Conor McGregor Is a Bad, Bad Man

After completely dominating Dennis Siver at Boston’s TD Arena, 26-year old Conor McGregor looks unbeatable. He says that looks don’t deceive.

Conor McGregor knows what he wants: Prior to last night’s bout against Dennis Siver, during which the fast-talking, quick-fisted Irish UFC featherweight bloodied his opponent with a burst of left kicks and punches before sending him to the ground and earning a TKO with a sharp-elbowed onslaught, his gaze was already set on the forthcoming featherweight title bout set to take place in Belfast this May.

“When I say something’s going to happen, it’s going to happen,” the 26-year old McGregor told Maxim last month. “I said I’d beat my previous opponent in less than two minutes, I said I’d be fighting for the title in my home country. Siver isn’t a roadblock, he’s not even an issue.”

He was right: The outmatched Siver stood no chance. And the always-cocksure McGregor, the most exciting UFC fighter to debut in years, made him look silly from the outset: flipping him the bird instead of touching gloves at the match’s start. McGregor, who turns from jester to junkyard dog when the bell sounds, mugged for the camera and backed up every claim he’d made while barely breaking a sweat. The crowd of more than 14,000 at the TD Garden in Boston, including many fanatic Irish flag-wavers, lapped up the antics.

Photo:  Jeff Bottari / Zuffa LLC / Getty Images

“Am I cocky? Hell yes I’m cocky,” the 6’1” fighter told us. “Even when I was a kid, everything I had was the best. Even though I grew up poor and had a shitty car, to me my car was the most amazing car on the road, my clothes were the most amazing clothes a man could wear. But that doesn’t mean I’m satisfied; it means I want the best.”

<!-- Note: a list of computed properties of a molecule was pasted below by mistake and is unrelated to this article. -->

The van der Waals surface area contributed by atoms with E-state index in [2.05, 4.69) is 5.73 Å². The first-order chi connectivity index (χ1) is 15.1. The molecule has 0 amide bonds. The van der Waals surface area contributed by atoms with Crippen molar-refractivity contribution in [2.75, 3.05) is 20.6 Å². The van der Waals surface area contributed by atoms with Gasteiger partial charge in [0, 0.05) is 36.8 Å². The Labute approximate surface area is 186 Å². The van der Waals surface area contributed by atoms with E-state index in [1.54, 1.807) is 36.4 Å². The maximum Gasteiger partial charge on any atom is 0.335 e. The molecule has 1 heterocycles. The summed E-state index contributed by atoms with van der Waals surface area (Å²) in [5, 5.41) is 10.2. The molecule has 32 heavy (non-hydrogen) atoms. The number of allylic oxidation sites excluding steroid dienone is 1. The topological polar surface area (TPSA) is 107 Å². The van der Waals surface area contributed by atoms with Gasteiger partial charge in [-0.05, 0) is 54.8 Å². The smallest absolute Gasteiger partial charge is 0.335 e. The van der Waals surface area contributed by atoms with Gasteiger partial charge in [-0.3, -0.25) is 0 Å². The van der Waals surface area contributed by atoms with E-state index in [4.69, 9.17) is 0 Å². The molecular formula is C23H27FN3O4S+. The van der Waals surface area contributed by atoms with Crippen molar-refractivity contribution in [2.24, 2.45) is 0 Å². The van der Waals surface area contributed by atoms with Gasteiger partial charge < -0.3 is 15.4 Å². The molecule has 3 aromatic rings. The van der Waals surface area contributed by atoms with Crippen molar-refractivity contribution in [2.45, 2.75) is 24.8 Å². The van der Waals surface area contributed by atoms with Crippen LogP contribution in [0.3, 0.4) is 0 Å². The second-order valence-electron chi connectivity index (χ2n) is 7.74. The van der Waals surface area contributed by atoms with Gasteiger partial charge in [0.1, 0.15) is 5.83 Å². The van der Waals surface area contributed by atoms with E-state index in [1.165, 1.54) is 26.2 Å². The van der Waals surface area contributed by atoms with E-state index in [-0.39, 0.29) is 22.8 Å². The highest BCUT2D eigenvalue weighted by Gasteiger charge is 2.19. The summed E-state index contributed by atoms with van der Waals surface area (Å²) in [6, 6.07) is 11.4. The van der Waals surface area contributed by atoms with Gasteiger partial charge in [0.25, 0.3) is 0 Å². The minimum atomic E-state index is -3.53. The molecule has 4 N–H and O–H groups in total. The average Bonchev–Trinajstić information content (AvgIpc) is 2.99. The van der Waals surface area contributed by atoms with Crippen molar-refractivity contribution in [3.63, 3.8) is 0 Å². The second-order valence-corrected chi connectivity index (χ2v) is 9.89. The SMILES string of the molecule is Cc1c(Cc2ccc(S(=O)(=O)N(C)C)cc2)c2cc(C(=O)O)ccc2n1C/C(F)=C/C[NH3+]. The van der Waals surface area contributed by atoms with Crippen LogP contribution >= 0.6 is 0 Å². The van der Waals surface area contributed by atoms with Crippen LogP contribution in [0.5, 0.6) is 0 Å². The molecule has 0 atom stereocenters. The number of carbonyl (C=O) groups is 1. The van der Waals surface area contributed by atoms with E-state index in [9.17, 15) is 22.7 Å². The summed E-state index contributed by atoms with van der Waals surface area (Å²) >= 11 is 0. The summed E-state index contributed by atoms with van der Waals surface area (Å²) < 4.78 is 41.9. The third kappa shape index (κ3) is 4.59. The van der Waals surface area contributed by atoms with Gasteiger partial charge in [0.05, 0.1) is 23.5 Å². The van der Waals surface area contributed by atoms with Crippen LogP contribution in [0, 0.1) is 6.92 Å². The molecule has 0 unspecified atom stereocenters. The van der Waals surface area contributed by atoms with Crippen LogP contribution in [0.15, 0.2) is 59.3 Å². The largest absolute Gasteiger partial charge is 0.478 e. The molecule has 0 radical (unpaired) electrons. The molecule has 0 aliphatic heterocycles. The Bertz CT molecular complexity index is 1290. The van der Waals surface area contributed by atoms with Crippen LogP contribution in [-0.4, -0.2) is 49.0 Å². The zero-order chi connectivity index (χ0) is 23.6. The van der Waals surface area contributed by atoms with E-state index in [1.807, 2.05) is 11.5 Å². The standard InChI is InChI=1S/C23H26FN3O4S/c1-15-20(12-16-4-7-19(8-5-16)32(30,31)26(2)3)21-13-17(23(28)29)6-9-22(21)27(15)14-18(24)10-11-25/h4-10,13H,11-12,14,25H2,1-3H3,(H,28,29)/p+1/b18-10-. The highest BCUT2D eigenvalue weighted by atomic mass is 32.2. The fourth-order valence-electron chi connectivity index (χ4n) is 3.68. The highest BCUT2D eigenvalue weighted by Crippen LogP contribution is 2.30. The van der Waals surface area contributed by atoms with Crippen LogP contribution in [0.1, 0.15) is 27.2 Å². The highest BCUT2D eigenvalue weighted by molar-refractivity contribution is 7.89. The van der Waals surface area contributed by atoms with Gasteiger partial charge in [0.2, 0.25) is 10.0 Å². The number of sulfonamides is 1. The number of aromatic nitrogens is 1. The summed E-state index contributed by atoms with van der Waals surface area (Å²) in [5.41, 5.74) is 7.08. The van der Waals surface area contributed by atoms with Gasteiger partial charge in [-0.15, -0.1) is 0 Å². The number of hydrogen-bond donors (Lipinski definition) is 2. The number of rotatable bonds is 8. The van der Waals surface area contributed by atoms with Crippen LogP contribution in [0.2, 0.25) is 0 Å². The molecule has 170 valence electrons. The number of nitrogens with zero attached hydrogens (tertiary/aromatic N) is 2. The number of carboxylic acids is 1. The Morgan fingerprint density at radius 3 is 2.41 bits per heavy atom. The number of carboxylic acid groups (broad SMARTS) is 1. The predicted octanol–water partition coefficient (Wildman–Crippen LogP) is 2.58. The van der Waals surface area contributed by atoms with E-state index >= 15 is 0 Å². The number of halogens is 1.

McGregor is the voice the UFC needs, a smart, smug character who brings a crackling, antagonistic WWE-style personality to a sport so devoid of true talkers. “Giving people shit is one of my best tactics,” he says. “But I back it up.”

After the fight ended, McGregor, adrenaline visible in his wide eyes, bounded over the octagon and sprinted towards Jose Aldo, whom he’ll be fighting in Belfast. As trainers and others held McGregor back, he barked and threatened Aldo who, to his credit, smirked confidently at the Irishman’s antics. When the two face off in May, it’ll likely be the largest UFC event in recent memory. And we expect McGregor will have a lot more to say about it.

“I can promise it’ll be one hell of a show,” he said.

Photos by Brandon Magnus / Zuffa LLC / Getty Images